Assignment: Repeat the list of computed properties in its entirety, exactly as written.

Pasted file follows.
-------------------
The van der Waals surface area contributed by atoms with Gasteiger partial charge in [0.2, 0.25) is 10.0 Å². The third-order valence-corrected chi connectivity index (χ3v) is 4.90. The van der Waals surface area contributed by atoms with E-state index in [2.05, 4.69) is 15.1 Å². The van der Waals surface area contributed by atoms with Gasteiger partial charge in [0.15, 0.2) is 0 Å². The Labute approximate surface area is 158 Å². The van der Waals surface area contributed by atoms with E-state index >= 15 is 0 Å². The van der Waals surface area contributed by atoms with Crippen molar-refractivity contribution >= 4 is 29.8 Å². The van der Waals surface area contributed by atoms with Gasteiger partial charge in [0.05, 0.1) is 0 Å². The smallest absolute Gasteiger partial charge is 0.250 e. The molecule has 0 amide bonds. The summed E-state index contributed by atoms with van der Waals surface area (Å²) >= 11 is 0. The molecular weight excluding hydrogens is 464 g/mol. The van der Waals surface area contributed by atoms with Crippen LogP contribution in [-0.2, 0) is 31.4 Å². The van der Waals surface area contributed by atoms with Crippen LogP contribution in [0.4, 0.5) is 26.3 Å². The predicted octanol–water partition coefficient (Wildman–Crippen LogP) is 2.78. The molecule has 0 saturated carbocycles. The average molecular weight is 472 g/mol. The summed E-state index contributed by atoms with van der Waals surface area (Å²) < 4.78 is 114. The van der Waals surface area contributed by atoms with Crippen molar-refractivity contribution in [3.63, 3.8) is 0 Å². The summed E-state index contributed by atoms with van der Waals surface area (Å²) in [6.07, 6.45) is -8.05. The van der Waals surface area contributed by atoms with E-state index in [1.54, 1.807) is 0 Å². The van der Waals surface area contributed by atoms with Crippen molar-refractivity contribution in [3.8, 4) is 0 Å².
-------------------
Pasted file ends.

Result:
The van der Waals surface area contributed by atoms with Gasteiger partial charge in [0.2, 0.25) is 10.0 Å². The third-order valence-corrected chi connectivity index (χ3v) is 4.90. The van der Waals surface area contributed by atoms with E-state index in [2.05, 4.69) is 15.1 Å². The van der Waals surface area contributed by atoms with Gasteiger partial charge in [0.15, 0.2) is 0 Å². The Labute approximate surface area is 158 Å². The van der Waals surface area contributed by atoms with E-state index >= 15 is 0 Å². The van der Waals surface area contributed by atoms with Crippen molar-refractivity contribution >= 4 is 29.8 Å². The van der Waals surface area contributed by atoms with Gasteiger partial charge in [0.05, 0.1) is 0 Å². The smallest absolute Gasteiger partial charge is 0.250 e. The molecule has 0 amide bonds. The summed E-state index contributed by atoms with van der Waals surface area (Å²) >= 11 is 0. The molecular weight excluding hydrogens is 464 g/mol. The van der Waals surface area contributed by atoms with Crippen LogP contribution in [-0.2, 0) is 31.4 Å². The van der Waals surface area contributed by atoms with Crippen LogP contribution in [0.4, 0.5) is 26.3 Å². The predicted octanol–water partition coefficient (Wildman–Crippen LogP) is 2.78. The molecule has 0 saturated carbocycles. The average molecular weight is 472 g/mol. The summed E-state index contributed by atoms with van der Waals surface area (Å²) < 4.78 is 114. The van der Waals surface area contributed by atoms with Crippen molar-refractivity contribution in [3.63, 3.8) is 0 Å². The summed E-state index contributed by atoms with van der Waals surface area (Å²) in [6.07, 6.45) is -8.05. The van der Waals surface area contributed by atoms with E-state index in [1.54, 1.807) is 0 Å². The van der Waals surface area contributed by atoms with Crippen molar-refractivity contribution in [3.8, 4) is 0 Å².